It is common knowledge that cheaper quality sheds are likely to have thinner frames and poor rough finished thinner cladding. Tiger Shiplap Sheds and tongue and groove cladding are built using only the highest quality materials that many sheds on the market today cannot compare to and provide a more stable and secure shed structure.

Have you seen the world’s first and only certified Spider Proof Shed?

With 25% of the UK public admitting they're too scared to go into their sheds because of arachnophobia*, Tiger Sheds have created the world's first Spider Proof Shed. You no longer must be afraid to grab your garden tools or bike super speedy; you can visit your shed with confidence with the Spider Proof Shed!

Intelligently and carefully designed to repel spiders. Unlike your standard garden shed, the entire space is airtight. As we all know, spiders like to crawl through the tiniest of cracks and crevices, so we've taken extreme care to cover every possible area that spiders can get through and we've even added a special airtight door seal. The windows are made from tempered glass and are completely sealed too, and it comes with repellent lining paper in a sky-blue colour as it has been scientifically proven to help repel spiders. 

As a bonus, why not upgrade your treatment so that the wood is impregnated with peppermint, citrus and insecticide; all ingredients that spiders are not a big fan of. As an extra, this also ensures that your shed smells fresh!

A picture containing the world's first spider shed from Tiger Sheds, pale blue painted shed in garden

 Spider Proof Shed | Tiger Sheds

Common Shed Pests

Insects - There is a staggering 27,000 different types of insects native to the UK alone and chances are there are thousands in your garden right now. The best way to stop bugs breaking into your garden storage is to seal up any cracks and crevices they can wriggle through. Serious infestations might call for the use of insecticide or repellent but, with no way to get into your shed, any unwelcome insects are likely to make their way elsewhere.

Wasps & Bees  While blocking up any holes or cracks will stop wasps and bees from getting into your garden shed, removing them can be slightly trickier, especially if you have a nest to deal with. Wasp-specific insecticides are available but the safer and less harmful option (to you and the insects) is to call a pest professional in.

Rodents – Easily the most destructive creatures to squat in our sheds, rats and mice will primarily break into your garden storage in search of food, often chewing through everything they can. To make a rodent-proof shed, first remove anything that they might be remotely interested in eating and then cover any space between the ground and your garden storage with wire mesh, so that curious critters can’t find their way underneath.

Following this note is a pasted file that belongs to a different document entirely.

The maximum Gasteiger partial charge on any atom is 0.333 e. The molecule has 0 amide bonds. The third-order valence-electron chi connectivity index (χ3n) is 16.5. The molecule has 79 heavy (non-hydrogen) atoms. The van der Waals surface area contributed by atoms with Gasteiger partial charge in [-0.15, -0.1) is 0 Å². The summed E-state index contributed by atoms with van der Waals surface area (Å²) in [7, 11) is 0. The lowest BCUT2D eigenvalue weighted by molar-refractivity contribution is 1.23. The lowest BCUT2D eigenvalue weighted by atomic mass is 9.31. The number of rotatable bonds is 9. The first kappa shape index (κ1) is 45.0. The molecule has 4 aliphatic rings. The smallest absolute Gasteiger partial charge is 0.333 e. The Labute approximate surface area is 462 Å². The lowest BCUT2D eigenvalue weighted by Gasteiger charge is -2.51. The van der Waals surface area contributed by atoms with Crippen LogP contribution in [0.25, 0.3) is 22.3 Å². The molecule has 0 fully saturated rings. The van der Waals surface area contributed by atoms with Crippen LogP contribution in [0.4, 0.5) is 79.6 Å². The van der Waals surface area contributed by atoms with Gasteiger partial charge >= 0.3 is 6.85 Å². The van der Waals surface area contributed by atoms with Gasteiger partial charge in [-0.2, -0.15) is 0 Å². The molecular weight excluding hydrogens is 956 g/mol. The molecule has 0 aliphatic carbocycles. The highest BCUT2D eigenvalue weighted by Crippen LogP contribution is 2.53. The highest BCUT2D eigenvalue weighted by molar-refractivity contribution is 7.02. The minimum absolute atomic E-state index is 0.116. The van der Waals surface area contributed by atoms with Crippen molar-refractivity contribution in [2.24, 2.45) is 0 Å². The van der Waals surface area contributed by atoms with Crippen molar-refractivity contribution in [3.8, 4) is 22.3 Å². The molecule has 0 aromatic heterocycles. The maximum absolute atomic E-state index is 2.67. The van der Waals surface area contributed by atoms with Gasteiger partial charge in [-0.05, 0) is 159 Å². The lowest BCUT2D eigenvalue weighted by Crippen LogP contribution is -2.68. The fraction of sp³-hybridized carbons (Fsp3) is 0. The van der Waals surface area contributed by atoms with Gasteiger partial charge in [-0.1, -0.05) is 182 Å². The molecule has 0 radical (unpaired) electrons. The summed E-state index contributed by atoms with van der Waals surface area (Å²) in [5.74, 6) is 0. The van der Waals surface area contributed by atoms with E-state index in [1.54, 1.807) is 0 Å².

Don’t store these items in your shed if you want a bug free zone…


Temperatures in garden sheds can rise drastically during warmer weather. Tinned food should be kept at no higher than room temperature (21°C/70°F) and most food also spoils at 35°C. In addition, food stored in metal containers, especially when exposed to moisture and humidity can cause holes to develop in the tin which can expose the food inside to contamination. As a result, it’s best to store food in a cool, dry place (such as an empty cupboard in your house) rather than a standard garden shed.

A picture containing tinned food


Exposure to moisture and humid weather can also make your clothes musty and mouldy and downright smelly! Bugs can also ruin your clothes such as mothballs.

A moth on a wood surface

Following our handy guide above throughout the year will certainly help keep your garden storage pest free, but if you’re trying to evict some unwanted guests from an old shed, you’re probably going to have a tough time.

The best pest control is always preventative so the first thing we recommend is investing in a new, well-made shed. Here at Tiger Sheds, our sustainably sourced timber is cut and treated by us in our very own sawmill to ensure a high quality, sturdy, and secure build. 

Whilst we’d love to come up with the perfect pest-proof shed, it’s important to remember that most of the insects and animals in our gardens are a vital part of the ecosystem. Insecticides and repellents can and should be used in extreme cases, but following the preventative steps above is a great way to achieve bug-proof outdoor storage without doing any harm to your garden and its inhabitants.

At Tiger Sheds are quality is ingrained. We only select quality materials to work with and rely on experienced craftsmen to hand-built each timber component. Therefore, we offer the market-leading Tiger 20-Year Guarantee on all our garden buildings.

 *Omnibus survey of over 2,000 people (national representative sample) conducted in July 2015 on behalf of Tiger Sheds by research company, The Leadership Factor.